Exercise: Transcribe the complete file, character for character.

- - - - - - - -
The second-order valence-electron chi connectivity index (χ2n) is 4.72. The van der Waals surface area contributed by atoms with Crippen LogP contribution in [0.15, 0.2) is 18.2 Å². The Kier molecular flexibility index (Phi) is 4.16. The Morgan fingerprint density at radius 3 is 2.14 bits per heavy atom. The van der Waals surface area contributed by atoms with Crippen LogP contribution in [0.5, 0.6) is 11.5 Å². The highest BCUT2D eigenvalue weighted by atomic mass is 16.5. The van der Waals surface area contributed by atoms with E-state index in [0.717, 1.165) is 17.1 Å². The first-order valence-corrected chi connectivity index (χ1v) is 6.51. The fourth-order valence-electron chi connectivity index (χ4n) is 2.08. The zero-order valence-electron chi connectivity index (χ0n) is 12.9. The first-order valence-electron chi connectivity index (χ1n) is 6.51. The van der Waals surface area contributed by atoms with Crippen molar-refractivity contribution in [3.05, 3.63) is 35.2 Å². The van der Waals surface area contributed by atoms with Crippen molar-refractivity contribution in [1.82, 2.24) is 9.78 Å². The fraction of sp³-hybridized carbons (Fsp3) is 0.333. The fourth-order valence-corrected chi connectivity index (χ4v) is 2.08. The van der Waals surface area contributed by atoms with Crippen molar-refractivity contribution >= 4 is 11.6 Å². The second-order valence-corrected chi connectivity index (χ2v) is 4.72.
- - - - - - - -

The second-order valence-electron chi connectivity index (χ2n) is 4.72. The van der Waals surface area contributed by atoms with Crippen LogP contribution in [0.15, 0.2) is 18.2 Å². The Kier molecular flexibility index (Phi) is 4.16. The Morgan fingerprint density at radius 3 is 2.14 bits per heavy atom. The van der Waals surface area contributed by atoms with Crippen LogP contribution in [0.5, 0.6) is 11.5 Å². The highest BCUT2D eigenvalue weighted by atomic mass is 16.5. The van der Waals surface area contributed by atoms with E-state index in [0.717, 1.165) is 17.1 Å². The first-order valence-corrected chi connectivity index (χ1v) is 6.51. The fourth-order valence-electron chi connectivity index (χ4n) is 2.08. The zero-order valence-electron chi connectivity index (χ0n) is 12.9. The first-order valence-electron chi connectivity index (χ1n) is 6.51. The van der Waals surface area contributed by atoms with Crippen molar-refractivity contribution in [3.05, 3.63) is 35.2 Å². The van der Waals surface area contributed by atoms with Crippen molar-refractivity contribution in [1.82, 2.24) is 9.78 Å². The fraction of sp³-hybridized carbons (Fsp3) is 0.333. The fourth-order valence-corrected chi connectivity index (χ4v) is 2.08. The van der Waals surface area contributed by atoms with Crippen molar-refractivity contribution >= 4 is 11.6 Å². The second-order valence-corrected chi connectivity index (χ2v) is 4.72.